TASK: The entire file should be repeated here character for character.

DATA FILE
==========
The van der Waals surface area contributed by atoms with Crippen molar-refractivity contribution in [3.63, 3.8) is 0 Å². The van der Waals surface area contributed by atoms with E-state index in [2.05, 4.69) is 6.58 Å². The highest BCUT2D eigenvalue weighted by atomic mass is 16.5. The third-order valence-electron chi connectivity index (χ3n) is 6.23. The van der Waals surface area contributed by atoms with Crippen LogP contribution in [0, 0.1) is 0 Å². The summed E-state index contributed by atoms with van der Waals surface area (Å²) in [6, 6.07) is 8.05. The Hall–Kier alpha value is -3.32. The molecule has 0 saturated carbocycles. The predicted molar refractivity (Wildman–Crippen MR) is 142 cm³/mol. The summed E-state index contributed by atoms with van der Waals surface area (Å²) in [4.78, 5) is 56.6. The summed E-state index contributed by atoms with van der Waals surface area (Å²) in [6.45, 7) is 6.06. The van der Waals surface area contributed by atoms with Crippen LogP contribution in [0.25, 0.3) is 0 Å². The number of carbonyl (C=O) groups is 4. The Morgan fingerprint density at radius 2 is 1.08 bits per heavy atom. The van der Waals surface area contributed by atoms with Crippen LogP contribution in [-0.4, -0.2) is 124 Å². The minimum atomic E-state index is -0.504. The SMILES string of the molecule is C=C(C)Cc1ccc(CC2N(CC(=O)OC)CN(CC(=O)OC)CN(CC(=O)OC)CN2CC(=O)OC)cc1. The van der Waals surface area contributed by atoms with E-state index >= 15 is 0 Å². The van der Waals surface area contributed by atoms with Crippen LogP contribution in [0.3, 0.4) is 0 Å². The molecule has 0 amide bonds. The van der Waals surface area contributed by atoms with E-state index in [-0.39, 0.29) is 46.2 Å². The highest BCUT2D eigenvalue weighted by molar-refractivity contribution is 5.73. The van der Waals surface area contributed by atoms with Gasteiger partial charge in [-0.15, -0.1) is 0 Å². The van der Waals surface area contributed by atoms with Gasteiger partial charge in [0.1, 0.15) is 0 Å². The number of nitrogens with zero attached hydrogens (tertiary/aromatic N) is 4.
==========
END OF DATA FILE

The van der Waals surface area contributed by atoms with Crippen molar-refractivity contribution in [3.63, 3.8) is 0 Å². The van der Waals surface area contributed by atoms with E-state index in [2.05, 4.69) is 6.58 Å². The highest BCUT2D eigenvalue weighted by atomic mass is 16.5. The third-order valence-electron chi connectivity index (χ3n) is 6.23. The van der Waals surface area contributed by atoms with Crippen LogP contribution in [0, 0.1) is 0 Å². The summed E-state index contributed by atoms with van der Waals surface area (Å²) in [6, 6.07) is 8.05. The Hall–Kier alpha value is -3.32. The molecule has 0 saturated carbocycles. The predicted molar refractivity (Wildman–Crippen MR) is 142 cm³/mol. The summed E-state index contributed by atoms with van der Waals surface area (Å²) in [4.78, 5) is 56.6. The summed E-state index contributed by atoms with van der Waals surface area (Å²) in [6.45, 7) is 6.06. The van der Waals surface area contributed by atoms with Crippen LogP contribution in [0.25, 0.3) is 0 Å². The number of carbonyl (C=O) groups is 4. The Morgan fingerprint density at radius 2 is 1.08 bits per heavy atom. The van der Waals surface area contributed by atoms with Crippen LogP contribution in [-0.4, -0.2) is 124 Å². The minimum atomic E-state index is -0.504. The SMILES string of the molecule is C=C(C)Cc1ccc(CC2N(CC(=O)OC)CN(CC(=O)OC)CN(CC(=O)OC)CN2CC(=O)OC)cc1. The van der Waals surface area contributed by atoms with E-state index >= 15 is 0 Å². The van der Waals surface area contributed by atoms with Crippen LogP contribution in [0.3, 0.4) is 0 Å². The molecule has 0 amide bonds. The van der Waals surface area contributed by atoms with E-state index in [-0.39, 0.29) is 46.2 Å². The highest BCUT2D eigenvalue weighted by molar-refractivity contribution is 5.73. The van der Waals surface area contributed by atoms with Gasteiger partial charge in [-0.15, -0.1) is 0 Å². The van der Waals surface area contributed by atoms with Gasteiger partial charge in [0.1, 0.15) is 0 Å². The number of nitrogens with zero attached hydrogens (tertiary/aromatic N) is 4.